Though his performance could be best described as a combination of testosterone and wood, Kieron Moore's beefcake turn as the title character (yes, the man's last name is actually Blood) is the best thing about this mild mannered UK fright flick. Granted, there is more gore than one would expect from a 1961 effort and the theme of grave-robbing and corpse desecration must have driven the local censorship boards batty! But once you get past the open heart surgery and random arterial spray, there's not much left except talking, talking, and more talking. You'd think with a last name like Blood, Pete and his pop would be the first suspects in a recent string of disappearances. Apparently, the English don't judge a killer by their cover.

Jesse James Meets Frankenstein's Daughter—Score: 75
William Beaudine was a filmmaker who never quite understood the concept of spreading oneself too thin. He made hundreds of movies stretching all the way back to the silent era. He was also responsible for thousands of hours of television. But just like the old cliché, magnitude did not always mean eminence. With Jesse James Meets Frankenstein's Daughter it's clear that his well of imagination was pumping thick and brackish. Still, this movie manages the near impossible. It uses inept amateurishness to both compel and repel you. It's not a fun experience, but it will entertain you nonetheless.

Dracula vs. Frankenstein—Score: 60
Here are four words every film fan dreads seeing—"Directed by Al Adamson." Ugh! From Psycho a Go-Go to Blazing Stewardesses, this son of Hollywood journeyman Victor Adamson is beloved by fans of fetid schlock. But for the most part, his movies are awful, and D vs. F is no different. Sure, J. Carrol Naish is a hoot, chewing up the scenery via indecipherable dunderheaded dialogue, and Regina Carrol's turn as Las Vegas star Judith Fontaine (complete with musical number) is remarkably blank, but there's not much else here. The storyline is scattered, the acting wooden, and just when you think it's about to end, Adamson pulls a switcheroo and keeps things going for another 20 minutes. Argh!

Baron Blood—Score: 80
For many, Mario Bava is instrumental in developing Italian horror into something both beautiful and brutal, paving the way for such protégés as Dario Argento and Lucio Fulci. This is a perfect example of his seminal style—lots of visual panache and set piece spectacle meshed with narrative incoherence and a real lack of logic. Still, we buy it because it's being delivered in such a delicious, decadent way. Elke Sommer is on hand to provide a little "who cares" 70s eye candy, and Joseph Cotton ups the shoulder shrug factor. As an evocative near work of cinematic art, Baron Blood is thoroughly watchable. What's clear, however, is that this is one mentor who would soon be surpassed by his students in record time.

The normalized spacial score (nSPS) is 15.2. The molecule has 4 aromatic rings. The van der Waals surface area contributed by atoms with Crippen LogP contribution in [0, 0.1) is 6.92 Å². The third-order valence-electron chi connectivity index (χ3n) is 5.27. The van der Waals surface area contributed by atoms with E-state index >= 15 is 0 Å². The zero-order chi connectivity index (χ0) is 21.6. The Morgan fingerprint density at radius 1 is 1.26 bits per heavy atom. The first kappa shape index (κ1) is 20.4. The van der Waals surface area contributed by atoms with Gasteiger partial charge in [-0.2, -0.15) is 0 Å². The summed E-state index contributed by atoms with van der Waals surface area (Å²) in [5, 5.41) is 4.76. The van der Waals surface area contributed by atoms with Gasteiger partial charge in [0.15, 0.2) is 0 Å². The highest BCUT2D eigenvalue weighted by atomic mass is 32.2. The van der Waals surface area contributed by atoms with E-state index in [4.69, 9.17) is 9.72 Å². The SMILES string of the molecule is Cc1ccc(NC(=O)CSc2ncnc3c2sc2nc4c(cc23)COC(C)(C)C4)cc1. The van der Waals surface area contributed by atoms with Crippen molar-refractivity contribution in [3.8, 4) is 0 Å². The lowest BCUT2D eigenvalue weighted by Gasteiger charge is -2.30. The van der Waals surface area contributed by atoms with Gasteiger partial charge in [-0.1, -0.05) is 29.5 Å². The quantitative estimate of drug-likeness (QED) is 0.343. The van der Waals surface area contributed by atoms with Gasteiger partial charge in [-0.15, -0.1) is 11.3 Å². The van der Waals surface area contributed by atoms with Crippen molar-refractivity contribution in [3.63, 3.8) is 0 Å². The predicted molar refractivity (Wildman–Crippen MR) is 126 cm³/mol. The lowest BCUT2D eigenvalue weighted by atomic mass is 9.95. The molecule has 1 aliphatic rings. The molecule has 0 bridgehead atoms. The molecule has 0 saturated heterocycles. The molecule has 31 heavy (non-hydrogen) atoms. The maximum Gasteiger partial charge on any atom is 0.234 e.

Lisa and the Devil—Score: 70
Again, there is something to be said for this late period Mario Bava bedevilment, and it's not all that good. Sure, there are some amazing sets here to obsess over, and a couple of decent performances delivered by Elke Sommer, Telly Savalas, and Suspiria's Alida Valli (as a crazed countess). But for a movie originally titled House of Exorcism, there are little Satanic shenanigans to be found. There's lots of talking, and a mustached lothario keeps showing up to give Ms. Sommer's the heebie jeebies, but until the last half hour, nothing much happens. By the time Master Bava breaks out the blood splatter, it's too little too late. This is a lush film to look at. It's a mediocre bit of macabre to endure.

Inn of the Damned—Score: 74
As curiosities go, this Australian horror western (?) from the early 70s definitely deserves some attention. Of course, because of its genre jumping tactics, the movie tries for too many things and barely manages many of them. The action is decent, but then disappears. The fright is also managed well—that is, when it isn't given over to some forced funny business. There's even ample nudity to keep the pubescent demo good and "attentive." But at nearly two hours, we have an endurance test disguised as an epic. You can literally see the material that could have been edited out to make this experience more lean and mean. Instead, it's a bloated if worthwhile look at another culture's concept of creepshow.

Horror Planet—Score: 76